sprite writes
broodings from the burrow

February 1, 2018

best books of 2017
posted by soe 1:41 am

Finally! It took me an entire month, but at long last, I’ve settled on and summed up the top ten books of the 79 I read last year.

I’ll be honest. I was stuck on nine for a long time, not because I didn’t read enough good books to merit including ten, but because I read so many solid 4-star books last year that I had a really hard time figuring out which one to elevate. But in the end, convention dictated that a best-of list has ten or maybe twelve books and not nine, so I picked one that I wouldn’t mind owning and that I’d certainly re-read.

The top three books were the best books I read in the first half of the year. If I’d remembered at the time that I finished The Girl Who Drank the Moon in January, rather than in the previous calendar year, I would have included it in the list as well.

Without further ado, my favorite ten books read last year:

  1. The Hate U Give by Angie Thomas

    Sixteen-year-old Starr is the sole witness when a white police officer shoots and kills her childhood friend, a guy the officer said had a gun and who the neighborhood gang leaders claim as one of their own. But Khalil didn’t have a gun and maybe he didn’t run with the local gang. Everyone seems to have an opinion on what happened, even though Starr (and maybe that officer) is the only one who could possibly know for sure. Every faction wants something from Starr and seems to see fit to push their agenda on her, but she just wants to figure out how to do right by her friend, her family, and her community as well as by herself, if right is even an option. None of the answers are easy, but if Starr can take a step, it may lead others to take their own irreversible single steps.

    Not ripped from the headlines, but instead relating the real-life struggles of far too many of our country’s teenagers (and adults), this was one of the most talked about books of last year and is going to be one of the most talked about movies of this year (or next, depending on when it’s released). This should be required reading for every American.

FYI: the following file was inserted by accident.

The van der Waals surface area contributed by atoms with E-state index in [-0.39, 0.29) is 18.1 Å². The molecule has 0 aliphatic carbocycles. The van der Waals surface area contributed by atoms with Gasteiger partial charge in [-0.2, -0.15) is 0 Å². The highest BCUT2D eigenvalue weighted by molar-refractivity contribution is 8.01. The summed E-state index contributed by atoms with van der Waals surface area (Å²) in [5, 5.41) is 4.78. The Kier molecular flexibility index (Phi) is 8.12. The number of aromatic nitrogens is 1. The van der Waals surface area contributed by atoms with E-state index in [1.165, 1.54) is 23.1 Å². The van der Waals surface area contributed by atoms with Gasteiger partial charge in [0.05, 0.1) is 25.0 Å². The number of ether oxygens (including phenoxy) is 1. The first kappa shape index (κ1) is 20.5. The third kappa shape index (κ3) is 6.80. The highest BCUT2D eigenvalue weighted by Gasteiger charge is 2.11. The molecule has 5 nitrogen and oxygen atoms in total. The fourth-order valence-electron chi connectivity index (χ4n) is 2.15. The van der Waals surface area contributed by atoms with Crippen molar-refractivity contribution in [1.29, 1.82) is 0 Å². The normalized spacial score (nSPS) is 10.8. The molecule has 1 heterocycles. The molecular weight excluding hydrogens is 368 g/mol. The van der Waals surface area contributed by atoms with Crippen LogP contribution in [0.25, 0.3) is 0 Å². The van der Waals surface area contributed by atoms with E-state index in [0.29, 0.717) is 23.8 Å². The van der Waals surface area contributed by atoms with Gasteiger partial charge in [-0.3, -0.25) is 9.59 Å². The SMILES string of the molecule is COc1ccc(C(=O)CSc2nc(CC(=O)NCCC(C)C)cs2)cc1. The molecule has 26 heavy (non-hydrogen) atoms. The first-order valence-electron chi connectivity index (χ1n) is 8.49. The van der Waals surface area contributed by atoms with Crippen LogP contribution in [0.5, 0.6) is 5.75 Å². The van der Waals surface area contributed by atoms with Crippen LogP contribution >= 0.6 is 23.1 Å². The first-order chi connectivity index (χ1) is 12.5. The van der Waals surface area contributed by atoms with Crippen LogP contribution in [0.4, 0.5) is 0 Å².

2. Word by Word: The Secret Life of Dictionaries by Kory Stamper

    Written by a lexicographer at Merriam-Webster, this book tells you everything you ever wanted to know and a lot of things you didn’t even know you wanted to know about dictionaries, how they get made, their role in society, and their history. You’ll be surprised to find how many rules about language you thought you knew aren’t really rules at all. You’ll be reminded that a dictionary can only use words in their definitions that are defined elsewhere in the book (which can be harder than you’d think), that words and their definitions are constantly evolving, and that lexicographers are not, in fact, the gatekeepers to language but instead are its documentarians.

    A must-read for lovers of language, even if it does make you question how that can possibly be so.

  3. The Sun Is Also a Star by Nicola Yoon

    Scientific-minded, ambitious Natasha and her family are a mere dozen hours from being deported from the United States back to Jamaica, where she hasn’t been since she was a little girl and where her younger brother, born in New York, has never lived. Another girl might spend the time packing or saying fond farewells to favorite friends, but Natasha is still trying to follow final leads in hopes of getting a stay of execution on the INS order. And she’s doing just that when she literally bumps into Daniel, the obedient younger son of Japanese immigrants who dreams of being a poet, but who is on his way to a college interview by way of a barber to cut off his ponytail. He falls in love with her on the spot. She does not reciprocate. He says the universe wants us to be together. She says the universe doesn’t want anything. And for the next twelve hours, they’ll work on proving themselves and each other wrong.